10. 10. 10 INVEST IN A STRONG TECHNOLOGY INFRASTRUCTURE A recent Gartner8 study showed that there is a correlation between the percentage of company revenue that a marketing organization spends on marketing analytics and their effectiveness. This is not a surprise. However, to become a “data smart” marketing organization, it takes more than just throwing money at the problem. As marketing teams become more data-driven, marketing relies more heavily on technology to free up marketers and allow them to focus more on execution. The data collection, measurement, analysis and reporting process is time consuming and often overwhelming for teams that deal with enterprise level data.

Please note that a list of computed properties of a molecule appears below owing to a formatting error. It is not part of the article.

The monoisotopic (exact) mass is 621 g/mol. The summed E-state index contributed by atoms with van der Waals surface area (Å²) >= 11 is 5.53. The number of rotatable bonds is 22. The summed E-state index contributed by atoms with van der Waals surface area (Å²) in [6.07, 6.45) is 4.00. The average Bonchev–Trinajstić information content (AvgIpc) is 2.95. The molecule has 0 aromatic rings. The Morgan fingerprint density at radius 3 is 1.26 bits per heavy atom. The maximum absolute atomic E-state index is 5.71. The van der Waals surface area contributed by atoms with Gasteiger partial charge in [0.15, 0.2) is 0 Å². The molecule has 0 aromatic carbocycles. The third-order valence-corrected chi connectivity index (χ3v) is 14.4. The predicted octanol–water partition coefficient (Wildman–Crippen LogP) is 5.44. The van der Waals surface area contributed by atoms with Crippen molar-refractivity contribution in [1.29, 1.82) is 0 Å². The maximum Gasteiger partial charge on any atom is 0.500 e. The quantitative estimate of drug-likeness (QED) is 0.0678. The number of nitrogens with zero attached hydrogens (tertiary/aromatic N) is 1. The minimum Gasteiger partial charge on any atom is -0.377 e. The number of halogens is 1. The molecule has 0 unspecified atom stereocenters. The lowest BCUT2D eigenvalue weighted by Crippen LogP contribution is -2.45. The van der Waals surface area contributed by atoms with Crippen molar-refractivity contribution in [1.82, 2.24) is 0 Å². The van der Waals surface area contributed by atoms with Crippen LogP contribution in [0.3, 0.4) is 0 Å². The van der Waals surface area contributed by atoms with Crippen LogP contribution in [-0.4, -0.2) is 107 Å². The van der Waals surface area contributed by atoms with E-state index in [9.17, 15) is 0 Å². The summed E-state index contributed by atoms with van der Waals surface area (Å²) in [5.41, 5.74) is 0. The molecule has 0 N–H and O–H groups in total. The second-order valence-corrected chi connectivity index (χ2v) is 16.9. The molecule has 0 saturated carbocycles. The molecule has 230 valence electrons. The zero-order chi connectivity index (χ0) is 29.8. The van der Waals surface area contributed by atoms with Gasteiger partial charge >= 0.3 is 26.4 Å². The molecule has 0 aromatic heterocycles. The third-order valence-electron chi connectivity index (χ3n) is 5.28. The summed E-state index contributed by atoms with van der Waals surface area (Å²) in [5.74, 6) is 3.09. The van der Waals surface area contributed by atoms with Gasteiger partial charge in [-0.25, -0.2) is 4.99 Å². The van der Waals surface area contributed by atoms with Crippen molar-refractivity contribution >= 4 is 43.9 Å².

11. 11. 11 It is no longer necessary to rely on manual, error-prone processes in order to bring disparate marketing data together, like many organizations still do with spreadsheets. It is now possible to automate the entire process, from the collection and storage of data from multiple sources to the derivation of key insights that spur action. Automating the process is critical in order to tighten the feedback loop and become agile. When marketers have to focus less on the data collection and organization, they can set their sights on campaign execution and business objectives. The measurement process is a growing complexity for marketing teams as campaigns span multiple channels, budgets, demographics and audiences. Automating this process ensures accuracy, consistency and empowers marketers to take back their time. 06 AUTOMATE THE MEASUREMENT PROCESS